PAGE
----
Confused between Device Tree and Device Tree Overlay.What to use for the new Driver?


I have been following this famous link from Robert Nelson for kernel building :

I have been reading and trying the concept of Device Tree for a new Driver i am writing.To start with I tried to build a sample dts file( leds-ns2.dts) by copying it into the KERNEL/scripts/dtc folder

dtc -I dts -O dtb -o mydtb.dtb leds-ns2.dts

below is the content of the leds-ns2.dts

I’m not sure there is a one-stop shop for understanding the Device Tree anywhere.

There are at least 4 file types involved:

  1. dts- This is the source code (text file) which is a data structure to describe hardware.
  2. dtsi- A sub-chunk or “include” file which is used inside dts files. It’s somewhat similar to an “include” or “import” in programming languages.
  3. dtb- Device tree blob. This is the compiled version of the dts. This is what gets loaded at boot time. It’s the foundation of the system used by the kernel.
  4. dtbo- Device tree overlay. This can be loaded after boot time. This is how the Beaglebone adjusts itself when different “capes” are plugged in. It does this by reading information stored in the EEPROM in the cape. These “overlays” can also be loaded at the command line using the “slots” in the sysfs virtual file system. Look for a substantial collection of already done overlays in the directory /lib/firmware. If you want to make your own overlay, /lib/firmware is where you want to place it.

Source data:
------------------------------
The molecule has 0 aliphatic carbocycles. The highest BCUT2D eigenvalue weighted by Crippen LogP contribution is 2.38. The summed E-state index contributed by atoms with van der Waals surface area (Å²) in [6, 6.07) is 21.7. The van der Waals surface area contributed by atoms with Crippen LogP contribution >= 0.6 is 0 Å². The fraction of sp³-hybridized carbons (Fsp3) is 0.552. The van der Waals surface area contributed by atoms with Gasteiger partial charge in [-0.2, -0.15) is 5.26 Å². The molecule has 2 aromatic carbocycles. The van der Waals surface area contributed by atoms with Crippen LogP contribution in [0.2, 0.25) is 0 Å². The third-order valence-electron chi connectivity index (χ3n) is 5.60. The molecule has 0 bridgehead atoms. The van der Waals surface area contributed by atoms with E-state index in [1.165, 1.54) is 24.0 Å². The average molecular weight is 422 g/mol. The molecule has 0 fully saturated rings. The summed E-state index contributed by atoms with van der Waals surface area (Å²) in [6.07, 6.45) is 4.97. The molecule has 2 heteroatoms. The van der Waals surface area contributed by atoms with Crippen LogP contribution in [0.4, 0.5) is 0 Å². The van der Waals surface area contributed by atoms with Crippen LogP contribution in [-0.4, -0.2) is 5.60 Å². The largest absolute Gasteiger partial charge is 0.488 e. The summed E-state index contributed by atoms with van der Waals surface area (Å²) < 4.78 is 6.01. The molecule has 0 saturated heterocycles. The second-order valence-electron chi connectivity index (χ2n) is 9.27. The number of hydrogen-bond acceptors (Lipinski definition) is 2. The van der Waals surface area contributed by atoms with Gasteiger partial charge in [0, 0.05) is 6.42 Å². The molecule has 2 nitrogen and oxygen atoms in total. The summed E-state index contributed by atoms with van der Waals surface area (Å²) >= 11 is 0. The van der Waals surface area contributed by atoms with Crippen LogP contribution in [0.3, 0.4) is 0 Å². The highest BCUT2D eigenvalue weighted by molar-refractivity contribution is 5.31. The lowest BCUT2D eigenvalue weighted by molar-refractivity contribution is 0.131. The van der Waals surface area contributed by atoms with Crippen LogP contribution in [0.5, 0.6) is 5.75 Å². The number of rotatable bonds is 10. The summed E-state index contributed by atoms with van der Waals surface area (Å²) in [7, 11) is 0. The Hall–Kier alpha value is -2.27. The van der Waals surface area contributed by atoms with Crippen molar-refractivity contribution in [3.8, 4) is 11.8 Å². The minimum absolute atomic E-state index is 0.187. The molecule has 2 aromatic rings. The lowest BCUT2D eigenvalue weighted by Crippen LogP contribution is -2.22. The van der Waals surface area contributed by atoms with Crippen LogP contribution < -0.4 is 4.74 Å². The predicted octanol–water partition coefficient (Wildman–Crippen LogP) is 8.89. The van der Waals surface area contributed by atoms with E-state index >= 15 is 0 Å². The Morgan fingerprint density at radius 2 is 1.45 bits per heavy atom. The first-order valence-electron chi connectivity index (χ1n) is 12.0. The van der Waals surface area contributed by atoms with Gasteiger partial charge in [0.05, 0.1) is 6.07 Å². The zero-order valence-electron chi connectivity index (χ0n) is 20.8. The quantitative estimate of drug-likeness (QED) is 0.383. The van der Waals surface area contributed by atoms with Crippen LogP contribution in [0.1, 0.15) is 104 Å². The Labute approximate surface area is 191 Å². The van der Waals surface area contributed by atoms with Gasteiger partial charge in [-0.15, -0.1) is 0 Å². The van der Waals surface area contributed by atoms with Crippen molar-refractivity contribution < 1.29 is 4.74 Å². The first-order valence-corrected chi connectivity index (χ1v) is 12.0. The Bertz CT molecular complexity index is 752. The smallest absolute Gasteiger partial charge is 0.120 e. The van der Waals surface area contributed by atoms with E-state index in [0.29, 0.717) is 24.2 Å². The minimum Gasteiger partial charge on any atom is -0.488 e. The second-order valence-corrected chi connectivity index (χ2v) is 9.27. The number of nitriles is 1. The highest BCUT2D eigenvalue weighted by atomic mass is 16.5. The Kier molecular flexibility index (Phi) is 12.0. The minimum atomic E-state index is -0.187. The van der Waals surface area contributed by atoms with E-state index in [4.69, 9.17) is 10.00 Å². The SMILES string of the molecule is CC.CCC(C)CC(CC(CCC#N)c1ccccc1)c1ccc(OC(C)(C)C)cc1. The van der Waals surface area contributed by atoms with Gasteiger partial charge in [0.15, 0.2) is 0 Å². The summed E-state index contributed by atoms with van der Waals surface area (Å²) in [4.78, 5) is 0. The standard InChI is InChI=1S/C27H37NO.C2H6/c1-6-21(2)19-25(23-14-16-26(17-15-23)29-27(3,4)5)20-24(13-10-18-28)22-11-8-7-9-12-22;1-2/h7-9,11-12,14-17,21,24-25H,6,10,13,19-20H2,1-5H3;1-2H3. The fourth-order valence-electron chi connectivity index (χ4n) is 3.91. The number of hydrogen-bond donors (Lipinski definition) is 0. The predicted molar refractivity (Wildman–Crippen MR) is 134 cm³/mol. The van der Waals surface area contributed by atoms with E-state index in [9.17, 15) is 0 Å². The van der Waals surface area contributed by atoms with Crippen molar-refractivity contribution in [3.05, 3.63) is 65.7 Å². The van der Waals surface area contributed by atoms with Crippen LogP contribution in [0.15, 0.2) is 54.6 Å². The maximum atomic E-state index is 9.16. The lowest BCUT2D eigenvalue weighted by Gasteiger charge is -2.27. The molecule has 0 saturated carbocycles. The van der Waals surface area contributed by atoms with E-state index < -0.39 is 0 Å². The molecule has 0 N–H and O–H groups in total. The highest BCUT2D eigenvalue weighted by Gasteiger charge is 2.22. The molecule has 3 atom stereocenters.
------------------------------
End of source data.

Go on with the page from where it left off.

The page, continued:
This topic is really confusing, and no doubt my notes above are full of flaws.

You can work through and understand all of the above. However, depending on the complexity of what you are trying to do, this may be sufficient:

Using the config-pin -f option and a simple text file you can use your .profile or similar start-up configuration file to set the pins to your requirements.
This is a relatively straight-forward solution to tacking the problem.

In my opinion the device tree is a major hurdle to making progress with the Beaglebones. If you google you will get a bunch of out-dated information, so be careful what you read on the net. Perhaps someone will suggest single source of accurate information on this topic.


Hi Greg,
Thankyou for the elaborative post and the link you sent.My understanding is mainly theoretical and inlined with what you wrote…

Yes,I have been scanning across many links on google and stack overflow but not able to find single one convincing.

I came to conclusion that i will write a hello world gpio driver with lots of printk and build it along with the dts file by placing it in arch/arm/boot/dts and then loading that kernel image.According to R.Nelson’s link i will copy the dtb files as well.
Init–> probe–>register platform driver(.compatible string in the platform_device structure ) should throw something to go ahead with then.

But still the loop holes in the understanding like why to copy all the dtb files,how to build only that dtb file and copy it in the lib/firmware and dynamically insmod the driver …where does overlays come into the picture…can the drivers without dtb implementation be accepted in kernelmain line…